Children and Migration

Millions of children around the world are affected by migration.  This includes girls and boys who migrate within and between countries (usually with their families but sometimes on their own), as well as children ‘left behind’ when their parents or caregivers migrate in search of economic opportunities.  Be it forced or voluntary, by adults or children, migration affects children’s care situations and can entail risks to their protection.

Displaying 1 - 10 of 691

Usama EL-Awad, Atefeh Fathi, Mira Vasileva, Franz Petermann, Tilman Reinelt - International Journal of Intercultural Relations,

This study examined the mental health of Middle Eastern male unaccompanied refugee adolescents in Germany in relation to the mental health of accompanied refugee peers, first- and second-generation immigrant and native peers.

Rosa Aguilar - Seattle Journal for Social Justice,

This article argues that the U.S. Congress should make changes to extend protections under Special Immigrant Juvenile Status (SIJS). These implementations would give effect to the legislative intent behind SIJS, which is to protect the particularly vulnerable group of unaccompanied children and youth.

Ravinder Barn, Roberta Teresa Di Rosa and Theano Kallinikaki - Social Sciences,

Through an analysis of the impact of the pandemic on the Italian and Greek reception systems and social interventions with unaccompanied minors (UAMs), the authors of this study utilised a multiple embedded case study approach within a comparative analysis, to identify key changes in the main services which should be guaranteed to minors—namely, hosting/housing, guardianship, foster care, family/relatives reunification, school integration, language, job training for care leaving, and preparation for leaving care after 18 years.

Sita G. Patel, Vicky Bouche, William Martinez, Karla Barajas, Alex Garcia, Maya Sztainer, Kathleen Hawkins - New Directions for Child and Adolescent Development,

This study used community‐participatory qualitative methods to deeply explore the lived experiences and emotional repercussions of family separation and reunification.

The International Data Alliance for Children on the Move (IDAC),

This issue brief surveys the existing literature based on the limited available data to highlight areas of urgent concern for children on the move as they navigate life during the pandemic, examined through the lens of gender.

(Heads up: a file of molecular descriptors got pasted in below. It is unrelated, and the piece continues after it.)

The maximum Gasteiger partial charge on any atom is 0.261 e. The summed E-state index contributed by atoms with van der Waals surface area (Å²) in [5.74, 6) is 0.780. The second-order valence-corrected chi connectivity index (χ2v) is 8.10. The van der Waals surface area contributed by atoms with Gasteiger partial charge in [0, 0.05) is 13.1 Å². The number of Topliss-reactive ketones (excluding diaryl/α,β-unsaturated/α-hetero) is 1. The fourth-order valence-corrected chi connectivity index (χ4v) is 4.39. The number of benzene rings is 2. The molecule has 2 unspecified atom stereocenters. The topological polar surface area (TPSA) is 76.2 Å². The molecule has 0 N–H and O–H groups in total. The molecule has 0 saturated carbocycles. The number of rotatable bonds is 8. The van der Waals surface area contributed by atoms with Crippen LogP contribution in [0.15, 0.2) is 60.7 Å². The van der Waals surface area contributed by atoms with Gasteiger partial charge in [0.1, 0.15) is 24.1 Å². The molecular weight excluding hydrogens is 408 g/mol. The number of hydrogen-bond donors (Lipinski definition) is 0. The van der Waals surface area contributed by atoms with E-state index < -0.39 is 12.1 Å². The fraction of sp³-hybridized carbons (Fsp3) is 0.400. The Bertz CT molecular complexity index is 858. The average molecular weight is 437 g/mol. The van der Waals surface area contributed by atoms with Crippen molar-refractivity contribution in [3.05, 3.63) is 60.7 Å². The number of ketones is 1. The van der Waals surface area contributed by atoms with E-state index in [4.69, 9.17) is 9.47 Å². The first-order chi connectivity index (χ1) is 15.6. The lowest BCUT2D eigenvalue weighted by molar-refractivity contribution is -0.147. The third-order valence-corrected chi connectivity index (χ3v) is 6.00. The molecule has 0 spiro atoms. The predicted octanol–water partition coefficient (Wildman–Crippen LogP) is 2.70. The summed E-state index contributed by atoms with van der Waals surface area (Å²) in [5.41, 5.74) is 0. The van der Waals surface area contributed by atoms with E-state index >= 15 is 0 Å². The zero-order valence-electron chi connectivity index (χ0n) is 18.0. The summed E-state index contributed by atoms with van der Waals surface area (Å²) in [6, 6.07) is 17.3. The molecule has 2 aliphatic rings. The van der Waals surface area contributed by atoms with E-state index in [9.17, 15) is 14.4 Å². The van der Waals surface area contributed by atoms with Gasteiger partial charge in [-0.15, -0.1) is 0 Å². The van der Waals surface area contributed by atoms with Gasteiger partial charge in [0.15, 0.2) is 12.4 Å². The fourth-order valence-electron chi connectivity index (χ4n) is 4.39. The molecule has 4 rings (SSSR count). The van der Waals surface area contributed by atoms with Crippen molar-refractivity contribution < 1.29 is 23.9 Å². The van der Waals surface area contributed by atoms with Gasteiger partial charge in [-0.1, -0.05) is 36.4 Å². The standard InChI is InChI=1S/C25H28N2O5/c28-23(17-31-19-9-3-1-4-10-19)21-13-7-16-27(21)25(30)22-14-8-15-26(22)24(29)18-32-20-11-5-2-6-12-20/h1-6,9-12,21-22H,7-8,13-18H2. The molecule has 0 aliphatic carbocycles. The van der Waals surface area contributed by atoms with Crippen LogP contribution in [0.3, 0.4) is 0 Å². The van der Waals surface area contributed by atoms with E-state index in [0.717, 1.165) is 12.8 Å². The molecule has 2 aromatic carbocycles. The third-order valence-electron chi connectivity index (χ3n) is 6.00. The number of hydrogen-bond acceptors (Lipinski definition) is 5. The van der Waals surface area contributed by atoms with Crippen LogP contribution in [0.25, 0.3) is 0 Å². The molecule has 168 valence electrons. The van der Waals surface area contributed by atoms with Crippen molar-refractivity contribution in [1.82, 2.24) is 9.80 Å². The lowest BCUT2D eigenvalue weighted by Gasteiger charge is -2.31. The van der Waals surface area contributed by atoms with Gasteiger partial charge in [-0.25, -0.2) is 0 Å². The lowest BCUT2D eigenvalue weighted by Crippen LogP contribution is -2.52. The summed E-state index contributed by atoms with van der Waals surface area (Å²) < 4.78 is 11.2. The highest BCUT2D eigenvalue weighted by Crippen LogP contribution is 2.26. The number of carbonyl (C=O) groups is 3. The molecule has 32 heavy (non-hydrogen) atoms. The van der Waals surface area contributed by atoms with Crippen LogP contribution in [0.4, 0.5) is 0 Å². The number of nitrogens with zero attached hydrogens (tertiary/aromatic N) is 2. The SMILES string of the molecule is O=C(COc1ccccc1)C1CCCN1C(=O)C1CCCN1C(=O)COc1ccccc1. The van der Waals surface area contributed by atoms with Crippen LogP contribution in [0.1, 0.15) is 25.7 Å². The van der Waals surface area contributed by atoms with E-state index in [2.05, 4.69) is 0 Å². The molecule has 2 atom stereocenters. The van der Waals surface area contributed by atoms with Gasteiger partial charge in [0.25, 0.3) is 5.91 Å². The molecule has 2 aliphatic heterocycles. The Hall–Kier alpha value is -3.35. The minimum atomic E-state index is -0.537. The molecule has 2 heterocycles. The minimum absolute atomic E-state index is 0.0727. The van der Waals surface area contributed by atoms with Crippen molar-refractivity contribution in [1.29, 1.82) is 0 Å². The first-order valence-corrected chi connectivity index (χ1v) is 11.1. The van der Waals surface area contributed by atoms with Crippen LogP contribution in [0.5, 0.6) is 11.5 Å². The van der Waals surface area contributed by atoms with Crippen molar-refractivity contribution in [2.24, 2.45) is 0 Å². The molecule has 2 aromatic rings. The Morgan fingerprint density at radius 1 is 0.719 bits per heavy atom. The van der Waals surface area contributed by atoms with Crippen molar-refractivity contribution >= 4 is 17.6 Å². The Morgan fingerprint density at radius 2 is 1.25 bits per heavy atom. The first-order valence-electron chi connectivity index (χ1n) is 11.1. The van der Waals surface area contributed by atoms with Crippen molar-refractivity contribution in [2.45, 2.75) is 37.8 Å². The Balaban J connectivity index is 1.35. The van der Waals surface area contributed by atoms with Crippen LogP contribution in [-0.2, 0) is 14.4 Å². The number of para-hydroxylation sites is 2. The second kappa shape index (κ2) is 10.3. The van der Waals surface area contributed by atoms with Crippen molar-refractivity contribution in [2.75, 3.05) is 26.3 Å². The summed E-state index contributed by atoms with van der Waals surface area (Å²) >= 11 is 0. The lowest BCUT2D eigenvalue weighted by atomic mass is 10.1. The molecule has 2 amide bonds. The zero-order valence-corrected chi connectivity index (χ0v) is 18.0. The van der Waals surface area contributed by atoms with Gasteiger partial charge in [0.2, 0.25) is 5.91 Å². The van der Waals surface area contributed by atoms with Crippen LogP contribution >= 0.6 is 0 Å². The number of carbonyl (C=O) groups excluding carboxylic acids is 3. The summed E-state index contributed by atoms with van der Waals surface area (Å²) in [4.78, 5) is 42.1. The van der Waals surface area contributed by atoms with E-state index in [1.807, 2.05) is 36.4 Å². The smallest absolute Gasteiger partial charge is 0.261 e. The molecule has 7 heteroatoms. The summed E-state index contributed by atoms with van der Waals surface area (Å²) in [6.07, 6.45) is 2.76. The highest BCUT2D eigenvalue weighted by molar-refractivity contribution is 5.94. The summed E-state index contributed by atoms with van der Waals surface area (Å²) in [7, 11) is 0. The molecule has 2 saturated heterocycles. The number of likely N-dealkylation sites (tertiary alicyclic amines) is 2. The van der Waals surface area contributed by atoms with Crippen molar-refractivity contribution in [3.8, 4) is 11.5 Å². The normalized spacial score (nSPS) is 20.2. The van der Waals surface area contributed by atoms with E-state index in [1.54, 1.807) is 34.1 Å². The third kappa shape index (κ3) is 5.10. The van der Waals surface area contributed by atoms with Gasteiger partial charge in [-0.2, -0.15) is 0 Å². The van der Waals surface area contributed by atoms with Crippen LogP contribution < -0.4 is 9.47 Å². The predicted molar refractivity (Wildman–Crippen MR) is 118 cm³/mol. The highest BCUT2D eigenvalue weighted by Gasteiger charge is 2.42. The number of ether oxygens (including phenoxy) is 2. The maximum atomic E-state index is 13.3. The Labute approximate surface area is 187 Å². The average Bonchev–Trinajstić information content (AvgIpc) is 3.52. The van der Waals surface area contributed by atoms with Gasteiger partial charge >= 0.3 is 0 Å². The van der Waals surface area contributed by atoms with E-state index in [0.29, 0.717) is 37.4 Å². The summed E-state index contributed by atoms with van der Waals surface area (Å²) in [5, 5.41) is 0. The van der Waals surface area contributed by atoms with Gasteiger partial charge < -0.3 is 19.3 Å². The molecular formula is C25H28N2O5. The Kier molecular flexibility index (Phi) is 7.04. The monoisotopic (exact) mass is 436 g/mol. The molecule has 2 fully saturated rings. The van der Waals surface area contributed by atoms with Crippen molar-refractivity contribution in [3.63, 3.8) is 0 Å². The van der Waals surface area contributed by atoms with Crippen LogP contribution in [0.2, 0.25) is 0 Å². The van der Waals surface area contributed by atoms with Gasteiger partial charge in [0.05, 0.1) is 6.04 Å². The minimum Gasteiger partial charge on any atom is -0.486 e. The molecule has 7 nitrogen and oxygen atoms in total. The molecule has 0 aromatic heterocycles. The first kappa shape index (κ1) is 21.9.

Daniel Mekonnen & Sara Palacios Arapiles - Equal Rights Beyond Borders and the International Refugee Assistance Project (IRAP),

This Independent Expert Report is concerned with challenges experienced by Eritrean refugees in Europe in the context of family reunification processes, in particular those relating to strict documentary requirements demanded by some EU Member States, in particular Germany.

Hannes Käckmeister, Hadas Yaron Mesgena - Journal of Refugee Studies,

This article compares the reception and integration of unaccompanied minors (UM) in the two countries with a particular focus on their access to education and employment.

Carla Moleiro, Sandra Roberto - Journal of Refugee Studies,

The objective of the present study was to characterize unaccompanied minors in Portugal and understand the processes of transition into the age of majority, using a mixed-methods approach.

Yining Wang, Wen Liu, Weiwei Wang, Shuang Lin, Danhua Lin, Hongli Wang - International Journal of Psychology,

Using data collected from two provinces in China through an online survey, the current study aimed to investigate left‐behind children's emotional and academic adjustment during the COVID‐19 pandemic in China.

Sarah Walker, Yasmin Gunaratnam - Journal of Sociology,

This article is based on ethnographic fieldwork in an Italian reception centre for male ‘unaccompanied minors’. The article examines the political ambivalence of hospitality for young African men as they transition to adulthood and how this is experienced through the intersections of age, gender and race.